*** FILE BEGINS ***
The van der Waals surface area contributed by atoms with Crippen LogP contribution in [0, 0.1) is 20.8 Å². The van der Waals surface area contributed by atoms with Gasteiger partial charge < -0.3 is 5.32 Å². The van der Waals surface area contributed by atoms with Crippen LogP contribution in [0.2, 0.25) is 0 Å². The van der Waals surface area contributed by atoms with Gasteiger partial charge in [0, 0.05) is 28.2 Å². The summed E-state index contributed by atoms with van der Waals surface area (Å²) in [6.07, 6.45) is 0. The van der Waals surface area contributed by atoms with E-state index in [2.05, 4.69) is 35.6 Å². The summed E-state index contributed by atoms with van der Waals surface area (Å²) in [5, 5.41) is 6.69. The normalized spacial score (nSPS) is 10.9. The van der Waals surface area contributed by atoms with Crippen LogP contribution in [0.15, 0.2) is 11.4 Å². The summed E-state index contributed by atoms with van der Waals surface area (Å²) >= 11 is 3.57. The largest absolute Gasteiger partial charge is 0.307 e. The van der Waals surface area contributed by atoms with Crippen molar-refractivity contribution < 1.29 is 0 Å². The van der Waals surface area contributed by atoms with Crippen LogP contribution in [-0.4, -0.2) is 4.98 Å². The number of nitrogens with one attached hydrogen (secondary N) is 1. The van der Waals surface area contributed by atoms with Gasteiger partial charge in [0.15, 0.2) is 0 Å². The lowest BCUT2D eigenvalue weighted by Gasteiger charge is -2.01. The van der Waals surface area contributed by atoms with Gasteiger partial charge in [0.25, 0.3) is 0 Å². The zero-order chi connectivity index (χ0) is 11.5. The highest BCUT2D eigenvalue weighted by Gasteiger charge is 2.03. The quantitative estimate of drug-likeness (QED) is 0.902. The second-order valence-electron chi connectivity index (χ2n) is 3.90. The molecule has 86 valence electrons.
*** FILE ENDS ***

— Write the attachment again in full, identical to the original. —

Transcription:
The van der Waals surface area contributed by atoms with Crippen LogP contribution in [0, 0.1) is 20.8 Å². The van der Waals surface area contributed by atoms with Gasteiger partial charge < -0.3 is 5.32 Å². The van der Waals surface area contributed by atoms with Crippen LogP contribution in [0.2, 0.25) is 0 Å². The van der Waals surface area contributed by atoms with Gasteiger partial charge in [0, 0.05) is 28.2 Å². The summed E-state index contributed by atoms with van der Waals surface area (Å²) in [6.07, 6.45) is 0. The van der Waals surface area contributed by atoms with E-state index in [2.05, 4.69) is 35.6 Å². The summed E-state index contributed by atoms with van der Waals surface area (Å²) in [5, 5.41) is 6.69. The normalized spacial score (nSPS) is 10.9. The van der Waals surface area contributed by atoms with Crippen LogP contribution in [0.15, 0.2) is 11.4 Å². The summed E-state index contributed by atoms with van der Waals surface area (Å²) >= 11 is 3.57. The largest absolute Gasteiger partial charge is 0.307 e. The van der Waals surface area contributed by atoms with Crippen molar-refractivity contribution < 1.29 is 0 Å². The van der Waals surface area contributed by atoms with Crippen LogP contribution in [-0.4, -0.2) is 4.98 Å². The number of nitrogens with one attached hydrogen (secondary N) is 1. The van der Waals surface area contributed by atoms with Gasteiger partial charge in [0.15, 0.2) is 0 Å². The lowest BCUT2D eigenvalue weighted by Gasteiger charge is -2.01. The van der Waals surface area contributed by atoms with Gasteiger partial charge in [0.25, 0.3) is 0 Å². The zero-order chi connectivity index (χ0) is 11.5. The highest BCUT2D eigenvalue weighted by Gasteiger charge is 2.03. The quantitative estimate of drug-likeness (QED) is 0.902. The second-order valence-electron chi connectivity index (χ2n) is 3.90. The molecule has 86 valence electrons.